Laughland, Point Four: As a result of their long existence as part of Russia (and, later, the Soviet Union) these territories, especially Latvia and Estonia, have large Russian minorities.
That's true, though not in the way he means it. Estonia's largest minority before the Second World War was the Russian minority, about 8 percent of the population.
Laughland, Point Five: When they achieved independence in 1991, the Baltic States decided to adopt as their founding constitutional principle a piece of political fiction known as the theory of occupation. They claimed that they had been “occupied” by the USSR, rather than incorporated into it, and that their independence was merely the restoration of an interrupted statehood.
Meme seven: the occupation never happened. The problem is that, be it political fiction or not, most countries in the world believed it because they had never recognized the original occupation and annexation. They rightly returned Baltic assets kept for 50 years to said countries. Call it a return to the status quo ante. Or maybe just a nefarious Western conspiracy.
Laughland, Point Six: This theory of occupation is, quite simply, a lie. Occupation is a specific situation in international relations when one country dominates another by installing troops on its territory.
So, according to this definition, the ultimatum to create the bases pact in 1939 and uninvited entry of Soviet troops in June 1940 would count as an occupation. Good to know. From this point on, Laughland careens into the stratosphere. He's bouncing off satellites, diving through black holes. Here's an example: The most important of these measures has been, in Latvia and Estonia, the dogged introduction, over two decades now, of laws on citizenship whose goal is to erode the national identity of Russians by closing their schools and by preventing them from voting.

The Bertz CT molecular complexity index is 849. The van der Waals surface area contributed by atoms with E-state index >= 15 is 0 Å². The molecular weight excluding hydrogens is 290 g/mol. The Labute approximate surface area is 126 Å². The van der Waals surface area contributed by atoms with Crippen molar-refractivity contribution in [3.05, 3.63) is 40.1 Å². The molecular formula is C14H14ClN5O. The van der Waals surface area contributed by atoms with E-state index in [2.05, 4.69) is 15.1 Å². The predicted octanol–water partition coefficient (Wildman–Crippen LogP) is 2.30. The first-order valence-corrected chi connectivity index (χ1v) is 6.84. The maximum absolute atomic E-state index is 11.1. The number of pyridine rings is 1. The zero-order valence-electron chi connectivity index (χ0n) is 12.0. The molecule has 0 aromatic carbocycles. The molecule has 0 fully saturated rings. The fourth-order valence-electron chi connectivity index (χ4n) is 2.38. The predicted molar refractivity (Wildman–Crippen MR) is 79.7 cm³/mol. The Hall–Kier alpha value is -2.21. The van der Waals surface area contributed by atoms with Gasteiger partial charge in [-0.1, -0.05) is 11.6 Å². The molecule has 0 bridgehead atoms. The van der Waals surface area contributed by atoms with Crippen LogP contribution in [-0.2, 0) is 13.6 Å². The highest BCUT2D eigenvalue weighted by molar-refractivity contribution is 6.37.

Say wha? 2+2=5? I keep reading that sentence over and over again, and I get the feeling like he wrote this late at night from a jumble of talking points provided by the Russian foreign ministry.
I think the Russian argument, transmitted via Laughland, is that if all the people in Estonia were allowed to vote for parliament (since they already can vote in municipal elections), regardless of where they were born or what passport they held, then Edgar Savisaar's Centre Party would be running the show and eating out of the Kremlin's hand. But that's not really true. When Savisaar raised the issue of reforming citizenship laws during his address to the Centre Party congress last week, the Social Democrats (SDE) and the Estonian People's Union (ERL), the two parties that would most likely form a government with the Centrists should they win in 2011, quickly said they would not back such reforms. It's just not going to happen the way you want it to happen, Moscow. It just isn't. Sorry.
Supposedly the Russians are gearing up for another exhausting propaganda campaign to waste more time trying to slime Estonia, Latvia, and Lithuania, with the desperate hope that if they repeat the same lies over and over again, they will suddenly become true. I find these campaigns dull and so tiresome I regret even writing this blog post. I also regret actually reading Laughland's article.